As it moves into the clinic with its first product for Alzheimer's disease, Ceregene Inc. secured $32 million in a second financing round that also will help advance two other candidates for central nervous system disorders.

CERE-110 is slated to enter the clinic this year for Alzheimer's disease, while CERE-120 for Parkinson's disease and CERE-130 for amyotrophic lateral sclerosis (ALS) are not far behind.

"Thirty-two million dollars is a nice round, and it's going to last us quite a number of years," said Jeffrey Ostrove, president and CEO of San Diego-based Ceregene. While he declined to give the company's burn rate, he said the funds should cover work on its products up to the point of finding clinical efficacy.

The company plans to use proceeds for its three lead products - beginning clinical trials with the Parkinson's disease and ALS candidates in 2005, and funding the trial soon to begin for CERE-110 in Alzheimer's disease.

Ceregene focuses on using in vivo gene therapies to deliver nervous system growth factors using non-replicating viral vectors. Once in the nervous system, the therapies express proteins that can prevent neurodegeneration and restore normal nerve function. The adeno-associated viral vector has shown its ability to express genetic information in non-dividing target cells, such as the degenerating neurons in ALS and in Parkinson's and Alzheimer's diseases.

In April, Ceregene announced results of a Phase I trial conducted at the University of California at San Diego, showing that gene therapy might reduce the advancement of Alzheimer's disease and increase brain metabolic activity. The results prompted Ceregene to announce its plans to enter its own Phase I/II trial of CERE-110. Mark Tuszynski, UCSD professor of neurosciences, had presented the results at the American Academy of Neurology Meeting in San Francisco. Ceregene has exclusive worldwide rights to the technology, while UCSD holds the patent.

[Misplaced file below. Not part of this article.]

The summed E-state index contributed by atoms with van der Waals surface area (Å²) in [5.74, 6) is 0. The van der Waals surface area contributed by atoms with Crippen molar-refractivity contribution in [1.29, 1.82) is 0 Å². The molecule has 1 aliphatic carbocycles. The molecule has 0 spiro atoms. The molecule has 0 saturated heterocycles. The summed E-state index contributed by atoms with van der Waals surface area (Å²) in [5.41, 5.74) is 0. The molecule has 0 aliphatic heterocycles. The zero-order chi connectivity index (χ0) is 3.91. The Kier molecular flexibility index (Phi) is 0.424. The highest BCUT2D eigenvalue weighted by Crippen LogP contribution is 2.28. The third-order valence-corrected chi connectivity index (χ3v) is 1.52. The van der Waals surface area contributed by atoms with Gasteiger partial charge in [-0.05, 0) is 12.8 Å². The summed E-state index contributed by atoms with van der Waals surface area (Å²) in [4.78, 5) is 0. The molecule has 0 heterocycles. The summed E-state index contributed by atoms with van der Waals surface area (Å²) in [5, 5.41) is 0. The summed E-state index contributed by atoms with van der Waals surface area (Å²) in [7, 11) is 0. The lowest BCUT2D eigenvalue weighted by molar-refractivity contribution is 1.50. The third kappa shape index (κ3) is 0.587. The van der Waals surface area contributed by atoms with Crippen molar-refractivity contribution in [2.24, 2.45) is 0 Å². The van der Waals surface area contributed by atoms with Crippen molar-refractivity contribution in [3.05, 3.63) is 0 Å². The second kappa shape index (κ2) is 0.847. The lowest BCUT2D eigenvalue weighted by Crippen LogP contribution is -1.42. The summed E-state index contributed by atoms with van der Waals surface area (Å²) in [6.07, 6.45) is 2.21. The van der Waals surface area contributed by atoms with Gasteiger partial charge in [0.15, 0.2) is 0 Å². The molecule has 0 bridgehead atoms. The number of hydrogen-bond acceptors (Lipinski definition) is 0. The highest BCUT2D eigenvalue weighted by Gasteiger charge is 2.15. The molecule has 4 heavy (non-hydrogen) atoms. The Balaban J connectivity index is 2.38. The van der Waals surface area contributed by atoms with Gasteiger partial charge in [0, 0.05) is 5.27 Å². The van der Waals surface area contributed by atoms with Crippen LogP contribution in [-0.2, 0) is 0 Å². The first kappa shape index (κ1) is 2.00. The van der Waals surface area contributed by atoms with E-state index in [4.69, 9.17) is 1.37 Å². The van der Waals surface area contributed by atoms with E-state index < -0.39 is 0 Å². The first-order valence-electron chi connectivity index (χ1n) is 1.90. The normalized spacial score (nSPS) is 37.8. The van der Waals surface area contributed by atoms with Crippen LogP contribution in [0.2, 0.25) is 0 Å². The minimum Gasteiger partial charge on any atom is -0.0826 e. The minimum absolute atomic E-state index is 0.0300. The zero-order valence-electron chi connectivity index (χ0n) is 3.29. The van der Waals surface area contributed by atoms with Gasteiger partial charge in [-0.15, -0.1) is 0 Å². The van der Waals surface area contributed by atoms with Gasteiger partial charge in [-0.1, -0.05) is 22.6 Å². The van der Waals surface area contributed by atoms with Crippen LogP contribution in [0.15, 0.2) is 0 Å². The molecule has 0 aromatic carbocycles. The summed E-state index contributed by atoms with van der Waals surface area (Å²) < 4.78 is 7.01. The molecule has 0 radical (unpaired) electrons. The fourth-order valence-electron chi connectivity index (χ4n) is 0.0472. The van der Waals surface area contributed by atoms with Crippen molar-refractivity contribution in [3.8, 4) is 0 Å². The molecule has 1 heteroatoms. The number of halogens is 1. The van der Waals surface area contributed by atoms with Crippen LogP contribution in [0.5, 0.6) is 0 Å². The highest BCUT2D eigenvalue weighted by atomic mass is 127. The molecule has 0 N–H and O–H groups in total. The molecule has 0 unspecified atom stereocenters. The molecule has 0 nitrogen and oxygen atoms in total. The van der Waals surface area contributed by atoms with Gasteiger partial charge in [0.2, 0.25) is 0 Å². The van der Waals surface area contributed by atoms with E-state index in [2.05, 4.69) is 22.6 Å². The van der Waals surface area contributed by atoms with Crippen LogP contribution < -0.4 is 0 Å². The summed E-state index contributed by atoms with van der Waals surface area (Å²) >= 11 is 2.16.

"In their study, they showed that regarding cognitive function in patients, they had about a 50 percent reduction in rate of decline that lasted about two years," Ostrove said. "The best drugs on the market today have a 5 percent to 6 percent reduction rate of decline that lasts about three to six months."

Ceregene in-licensed the technology for its programs starting in December 2002 with an agreement with Washington University in St. Louis for exclusive worldwide rights to the gene-expressing neurturin for its Parkinson's disease product. In March 2003, it licensed nerve growth factor and neurotrophic factor 4/5 for its Alzheimer's disease product from Genentech Inc., of South San Francisco. And a year ago, Ceregene signed an option agreement with the Salk Institute for Biological Studies for exclusive worldwide rights to the institute's ALS gene-therapy technology.

Ceregene expects to eventually partner its products after completing initial clinical work.

"For any private company - even a public company - it's very difficult to carry three programs like these into Phase III clinical studies," Ostrove said. "So clearly we would be looking for appropriate strategic opportunities in the future with some of these programs."

The Series B financing was co-led by Alta Partners, of San Francisco, and Boston-based MPM Capital. It also included Hamilton-Apex Technology Ventures, of San Diego; California Technology Ventures, of Pasadena, Calif.; and Cell Genesys Inc., which launched Ceregene as a majority-owned subsidiary in 2001. (See BioWorld Today, Jan. 12, 2001.)

As part of the financing agreement, Cell Genesys converted their previous bridge loan into Series B shares, giving the South San Francisco-based company a 25 percent stake in Ceregene. It initially invested $10.5 million at the time of the launch.

"I'm very pleased that with all of the ups and downs in the field of gene therapy that we had some very high-quality venture capitalists willing to look specifically at a company that is trying to develop genetic therapies," Ostrove told BioWorld Today. "With a good analysis of what we've done, they were willing to make a very important investment in us."

Following the financing, Alta Partners' David Mack and MPM Capital's Dennis Henner joined Ceregene's board. Ostrove, who has headed Ceregene as its president and chief operating officer, took on the new title of CEO.

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